As stated before on this site in other reviews of Perry's productions, we are dealing with a videotaped play, with a few filmed inserts illustrating the opening police chase. The presentation, however, makes the big mistake of eliminating almost all the audience interaction in the show. The crowd noises are turned down so low and the amplified cast is turned up so loud, that you can barely tell the show is being performed in front of people. Sure there are some huge laughs here, but when we want to feel the crowd's reactions, they are barely audible from the speakers. Also, we see the same post-song fade-outs, eradicating the applauses and appreciation after every number. In all other ways, however, Lions Gate treats Perry's presentation with care and consideration. Even though this is a taped performance, the 1.33:1 full-frame image is sharp and clear. Obviously helmed by professionals who understand camera angles, framing, and composition, the transfer treats us, the home theater crowd, to a view the live audience could only have hoped for. Equally important is the translation of the music and, it has to be said, it is near perfect. The Dolby Digital 2.0 Stereo soars with Gospel greatness. While the songs do have their limits (no one claimed Perry was the Smokey Robinson of spirituals), the performers deliver them with so much bravado that you can't help but feel their musical presence.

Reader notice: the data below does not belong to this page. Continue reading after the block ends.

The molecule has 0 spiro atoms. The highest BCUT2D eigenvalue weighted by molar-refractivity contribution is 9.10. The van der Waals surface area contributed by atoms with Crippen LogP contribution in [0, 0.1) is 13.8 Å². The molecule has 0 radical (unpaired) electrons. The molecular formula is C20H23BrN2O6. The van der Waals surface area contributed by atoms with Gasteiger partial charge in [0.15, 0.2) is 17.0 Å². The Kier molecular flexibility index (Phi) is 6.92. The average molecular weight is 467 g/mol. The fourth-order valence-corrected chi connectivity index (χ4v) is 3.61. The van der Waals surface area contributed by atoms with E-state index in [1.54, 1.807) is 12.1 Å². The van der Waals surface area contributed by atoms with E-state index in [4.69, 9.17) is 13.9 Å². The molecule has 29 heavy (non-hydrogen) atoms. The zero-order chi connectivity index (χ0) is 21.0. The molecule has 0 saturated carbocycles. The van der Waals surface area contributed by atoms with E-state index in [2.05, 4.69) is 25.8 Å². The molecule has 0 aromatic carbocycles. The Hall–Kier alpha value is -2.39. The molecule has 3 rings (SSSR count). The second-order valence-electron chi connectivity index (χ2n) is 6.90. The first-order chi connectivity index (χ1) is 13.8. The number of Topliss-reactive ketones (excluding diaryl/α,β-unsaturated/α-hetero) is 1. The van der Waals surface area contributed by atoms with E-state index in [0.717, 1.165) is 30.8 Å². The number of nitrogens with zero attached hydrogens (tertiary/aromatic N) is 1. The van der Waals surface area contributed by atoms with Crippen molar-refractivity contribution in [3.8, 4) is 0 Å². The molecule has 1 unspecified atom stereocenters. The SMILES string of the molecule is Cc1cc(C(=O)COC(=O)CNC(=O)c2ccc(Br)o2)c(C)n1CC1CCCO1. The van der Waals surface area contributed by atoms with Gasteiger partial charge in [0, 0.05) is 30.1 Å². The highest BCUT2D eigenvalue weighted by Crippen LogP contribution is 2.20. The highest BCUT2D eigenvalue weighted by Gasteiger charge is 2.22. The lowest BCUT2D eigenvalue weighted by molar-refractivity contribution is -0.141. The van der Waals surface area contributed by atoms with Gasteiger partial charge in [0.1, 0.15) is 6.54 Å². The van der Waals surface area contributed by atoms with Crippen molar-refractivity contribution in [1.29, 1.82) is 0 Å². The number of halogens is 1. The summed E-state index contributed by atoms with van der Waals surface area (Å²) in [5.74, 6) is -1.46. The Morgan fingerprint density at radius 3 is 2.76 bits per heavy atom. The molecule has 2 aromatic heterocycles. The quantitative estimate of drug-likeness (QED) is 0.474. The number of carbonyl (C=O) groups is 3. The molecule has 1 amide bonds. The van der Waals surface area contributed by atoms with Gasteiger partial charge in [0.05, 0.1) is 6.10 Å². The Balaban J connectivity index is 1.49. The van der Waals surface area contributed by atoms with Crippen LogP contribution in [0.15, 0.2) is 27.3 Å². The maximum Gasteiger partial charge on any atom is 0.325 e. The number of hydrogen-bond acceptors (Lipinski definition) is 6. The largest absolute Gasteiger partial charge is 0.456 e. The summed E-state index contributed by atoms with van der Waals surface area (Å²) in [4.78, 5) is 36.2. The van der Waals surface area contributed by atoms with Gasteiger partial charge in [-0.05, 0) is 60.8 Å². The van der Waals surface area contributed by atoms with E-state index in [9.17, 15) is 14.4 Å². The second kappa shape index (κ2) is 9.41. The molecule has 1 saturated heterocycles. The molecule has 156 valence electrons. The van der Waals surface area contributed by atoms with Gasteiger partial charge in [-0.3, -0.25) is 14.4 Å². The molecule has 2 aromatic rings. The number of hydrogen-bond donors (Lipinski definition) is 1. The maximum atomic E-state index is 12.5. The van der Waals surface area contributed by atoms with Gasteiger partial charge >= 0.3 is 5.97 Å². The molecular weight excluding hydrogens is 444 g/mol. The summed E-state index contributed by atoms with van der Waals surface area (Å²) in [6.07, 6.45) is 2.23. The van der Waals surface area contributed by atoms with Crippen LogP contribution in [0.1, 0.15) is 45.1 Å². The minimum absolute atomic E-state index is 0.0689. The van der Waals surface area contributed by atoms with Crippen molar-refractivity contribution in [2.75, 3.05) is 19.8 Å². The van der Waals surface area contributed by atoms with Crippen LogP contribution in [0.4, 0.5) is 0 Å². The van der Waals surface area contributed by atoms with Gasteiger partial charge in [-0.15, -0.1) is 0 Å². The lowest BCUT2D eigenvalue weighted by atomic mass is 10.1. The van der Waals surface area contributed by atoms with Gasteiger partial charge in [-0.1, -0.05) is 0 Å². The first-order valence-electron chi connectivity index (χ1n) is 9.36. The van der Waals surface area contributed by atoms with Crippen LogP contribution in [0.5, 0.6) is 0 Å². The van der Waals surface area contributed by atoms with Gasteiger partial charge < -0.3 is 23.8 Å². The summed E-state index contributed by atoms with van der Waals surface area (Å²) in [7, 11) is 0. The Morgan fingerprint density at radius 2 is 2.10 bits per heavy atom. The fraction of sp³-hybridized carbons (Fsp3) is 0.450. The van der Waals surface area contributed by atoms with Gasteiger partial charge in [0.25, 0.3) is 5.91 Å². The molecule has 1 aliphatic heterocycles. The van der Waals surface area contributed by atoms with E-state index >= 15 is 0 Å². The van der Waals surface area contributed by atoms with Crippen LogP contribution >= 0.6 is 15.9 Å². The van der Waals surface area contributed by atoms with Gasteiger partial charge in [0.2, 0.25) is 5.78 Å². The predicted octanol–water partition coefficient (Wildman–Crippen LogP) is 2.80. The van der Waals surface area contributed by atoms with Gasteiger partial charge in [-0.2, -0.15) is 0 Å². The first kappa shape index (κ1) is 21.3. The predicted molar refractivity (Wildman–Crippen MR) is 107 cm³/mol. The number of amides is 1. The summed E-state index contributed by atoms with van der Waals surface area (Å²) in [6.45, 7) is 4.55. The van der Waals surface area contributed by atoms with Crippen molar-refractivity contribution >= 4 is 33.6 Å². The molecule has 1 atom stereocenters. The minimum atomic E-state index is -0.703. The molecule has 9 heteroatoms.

As for extras, we are treated to a behind-the-scenes featurette (consisting of Perry and the players mugging and ministering for the camera), a selection of bloopers (humorous, if not flat-out hilarious), and something called "The Magic of Madea/The Making of Madea Goes to Jail." It purports to show how Perry prepares each Madea production, from costuming to road crew. What we see instead is that this once homeless actor is now an entertainment titan, with a growing list of employees, commitments, and headaches to contend with. You can tell that he loves performing on stage, yet one wonders how much the backstage pressures undermine his efforts.
Tyler Perry obviously misread the reaction to the decision to shelve his Madea character, if just for a little while. After 16 months and 350-plus performances, Goes to Jail was one of his most successful shows. The new mantra from the man is, as long as you want to see her, Perry will continue playing her. If Madea Goes to Jail is any indication of the character's staying power, there's a lot more soul left in the old bird. Here's to when she decides to roost once again.